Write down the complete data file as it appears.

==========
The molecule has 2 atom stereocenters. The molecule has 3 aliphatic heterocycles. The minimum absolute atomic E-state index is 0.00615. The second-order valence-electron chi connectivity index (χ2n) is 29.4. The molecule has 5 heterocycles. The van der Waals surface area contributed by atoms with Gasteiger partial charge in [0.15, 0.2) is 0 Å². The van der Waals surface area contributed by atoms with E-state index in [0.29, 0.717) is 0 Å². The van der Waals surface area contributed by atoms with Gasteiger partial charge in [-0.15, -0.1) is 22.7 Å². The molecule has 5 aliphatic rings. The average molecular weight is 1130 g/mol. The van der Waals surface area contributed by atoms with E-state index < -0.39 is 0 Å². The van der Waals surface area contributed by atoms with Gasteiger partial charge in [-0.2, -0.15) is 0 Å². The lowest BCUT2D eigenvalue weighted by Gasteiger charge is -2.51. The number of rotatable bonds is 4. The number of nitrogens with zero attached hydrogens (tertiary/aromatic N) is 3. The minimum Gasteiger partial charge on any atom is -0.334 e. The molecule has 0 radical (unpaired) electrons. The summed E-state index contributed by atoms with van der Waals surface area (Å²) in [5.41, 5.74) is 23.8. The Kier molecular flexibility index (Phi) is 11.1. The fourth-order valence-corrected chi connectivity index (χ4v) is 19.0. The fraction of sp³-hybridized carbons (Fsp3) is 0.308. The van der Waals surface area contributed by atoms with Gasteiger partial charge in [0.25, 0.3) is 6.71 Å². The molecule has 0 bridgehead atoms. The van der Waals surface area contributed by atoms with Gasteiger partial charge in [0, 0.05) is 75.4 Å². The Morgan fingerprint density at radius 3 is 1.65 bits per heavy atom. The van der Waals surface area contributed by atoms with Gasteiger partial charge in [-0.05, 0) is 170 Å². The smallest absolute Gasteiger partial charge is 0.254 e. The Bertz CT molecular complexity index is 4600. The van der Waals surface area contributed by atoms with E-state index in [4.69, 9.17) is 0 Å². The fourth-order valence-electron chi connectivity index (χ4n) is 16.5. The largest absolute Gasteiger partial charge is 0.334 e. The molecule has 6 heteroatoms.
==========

The molecule has 2 atom stereocenters. The molecule has 3 aliphatic heterocycles. The minimum absolute atomic E-state index is 0.00615. The second-order valence-electron chi connectivity index (χ2n) is 29.4. The molecule has 5 heterocycles. The van der Waals surface area contributed by atoms with Gasteiger partial charge in [0.15, 0.2) is 0 Å². The van der Waals surface area contributed by atoms with E-state index in [0.29, 0.717) is 0 Å². The van der Waals surface area contributed by atoms with Gasteiger partial charge in [-0.15, -0.1) is 22.7 Å². The molecule has 5 aliphatic rings. The average molecular weight is 1130 g/mol. The van der Waals surface area contributed by atoms with E-state index < -0.39 is 0 Å². The van der Waals surface area contributed by atoms with Gasteiger partial charge in [-0.2, -0.15) is 0 Å². The lowest BCUT2D eigenvalue weighted by Gasteiger charge is -2.51. The number of rotatable bonds is 4. The number of nitrogens with zero attached hydrogens (tertiary/aromatic N) is 3. The minimum Gasteiger partial charge on any atom is -0.334 e. The molecule has 0 radical (unpaired) electrons. The summed E-state index contributed by atoms with van der Waals surface area (Å²) in [5.41, 5.74) is 23.8. The Kier molecular flexibility index (Phi) is 11.1. The fourth-order valence-corrected chi connectivity index (χ4v) is 19.0. The fraction of sp³-hybridized carbons (Fsp3) is 0.308. The van der Waals surface area contributed by atoms with Gasteiger partial charge in [0.25, 0.3) is 6.71 Å². The molecule has 0 bridgehead atoms. The van der Waals surface area contributed by atoms with Gasteiger partial charge in [0, 0.05) is 75.4 Å². The Morgan fingerprint density at radius 3 is 1.65 bits per heavy atom. The van der Waals surface area contributed by atoms with Gasteiger partial charge in [-0.05, 0) is 170 Å². The smallest absolute Gasteiger partial charge is 0.254 e. The Bertz CT molecular complexity index is 4600. The van der Waals surface area contributed by atoms with E-state index in [4.69, 9.17) is 0 Å². The fourth-order valence-electron chi connectivity index (χ4n) is 16.5. The largest absolute Gasteiger partial charge is 0.334 e. The molecule has 6 heteroatoms.